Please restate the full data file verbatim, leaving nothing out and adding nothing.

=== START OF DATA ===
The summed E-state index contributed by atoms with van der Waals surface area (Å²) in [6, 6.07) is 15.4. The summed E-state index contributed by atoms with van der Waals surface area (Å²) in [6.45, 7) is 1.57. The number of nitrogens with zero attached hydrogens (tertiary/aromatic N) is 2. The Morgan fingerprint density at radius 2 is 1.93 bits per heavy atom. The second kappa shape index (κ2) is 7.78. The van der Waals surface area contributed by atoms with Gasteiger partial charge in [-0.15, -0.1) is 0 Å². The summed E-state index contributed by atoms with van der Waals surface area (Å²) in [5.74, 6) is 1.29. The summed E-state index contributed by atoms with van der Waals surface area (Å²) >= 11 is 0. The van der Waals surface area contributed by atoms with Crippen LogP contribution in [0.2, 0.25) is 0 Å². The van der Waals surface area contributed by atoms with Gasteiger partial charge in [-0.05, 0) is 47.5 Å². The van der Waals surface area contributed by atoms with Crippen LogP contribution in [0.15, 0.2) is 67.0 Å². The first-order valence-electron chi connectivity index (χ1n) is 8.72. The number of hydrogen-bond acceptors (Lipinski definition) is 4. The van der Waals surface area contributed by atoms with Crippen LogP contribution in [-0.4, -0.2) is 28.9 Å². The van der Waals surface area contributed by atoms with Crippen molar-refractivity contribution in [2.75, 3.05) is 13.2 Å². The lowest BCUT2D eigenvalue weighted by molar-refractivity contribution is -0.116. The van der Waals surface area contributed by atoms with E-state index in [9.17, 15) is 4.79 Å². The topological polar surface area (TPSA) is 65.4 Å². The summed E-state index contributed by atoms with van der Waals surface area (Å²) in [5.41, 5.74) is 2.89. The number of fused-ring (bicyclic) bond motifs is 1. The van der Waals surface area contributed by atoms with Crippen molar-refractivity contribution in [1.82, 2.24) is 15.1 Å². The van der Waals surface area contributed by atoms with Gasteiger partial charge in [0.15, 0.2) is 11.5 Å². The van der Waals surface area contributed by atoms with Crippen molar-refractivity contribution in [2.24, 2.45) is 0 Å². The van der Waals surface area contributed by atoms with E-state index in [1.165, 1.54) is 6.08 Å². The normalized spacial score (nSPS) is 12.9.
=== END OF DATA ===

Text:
The summed E-state index contributed by atoms with van der Waals surface area (Å²) in [6, 6.07) is 15.4. The summed E-state index contributed by atoms with van der Waals surface area (Å²) in [6.45, 7) is 1.57. The number of nitrogens with zero attached hydrogens (tertiary/aromatic N) is 2. The Morgan fingerprint density at radius 2 is 1.93 bits per heavy atom. The second kappa shape index (κ2) is 7.78. The van der Waals surface area contributed by atoms with Gasteiger partial charge in [-0.15, -0.1) is 0 Å². The summed E-state index contributed by atoms with van der Waals surface area (Å²) in [5.74, 6) is 1.29. The summed E-state index contributed by atoms with van der Waals surface area (Å²) >= 11 is 0. The van der Waals surface area contributed by atoms with Crippen LogP contribution in [0.2, 0.25) is 0 Å². The van der Waals surface area contributed by atoms with Gasteiger partial charge in [-0.05, 0) is 47.5 Å². The van der Waals surface area contributed by atoms with Crippen LogP contribution in [0.15, 0.2) is 67.0 Å². The first-order valence-electron chi connectivity index (χ1n) is 8.72. The number of hydrogen-bond acceptors (Lipinski definition) is 4. The van der Waals surface area contributed by atoms with Crippen LogP contribution in [-0.4, -0.2) is 28.9 Å². The van der Waals surface area contributed by atoms with Crippen molar-refractivity contribution in [2.75, 3.05) is 13.2 Å². The lowest BCUT2D eigenvalue weighted by molar-refractivity contribution is -0.116. The van der Waals surface area contributed by atoms with E-state index in [9.17, 15) is 4.79 Å². The topological polar surface area (TPSA) is 65.4 Å². The summed E-state index contributed by atoms with van der Waals surface area (Å²) in [5.41, 5.74) is 2.89. The number of fused-ring (bicyclic) bond motifs is 1. The van der Waals surface area contributed by atoms with Crippen molar-refractivity contribution in [1.82, 2.24) is 15.1 Å². The van der Waals surface area contributed by atoms with Gasteiger partial charge in [0.15, 0.2) is 11.5 Å². The van der Waals surface area contributed by atoms with Crippen molar-refractivity contribution in [2.24, 2.45) is 0 Å². The van der Waals surface area contributed by atoms with E-state index in [1.165, 1.54) is 6.08 Å². The normalized spacial score (nSPS) is 12.9.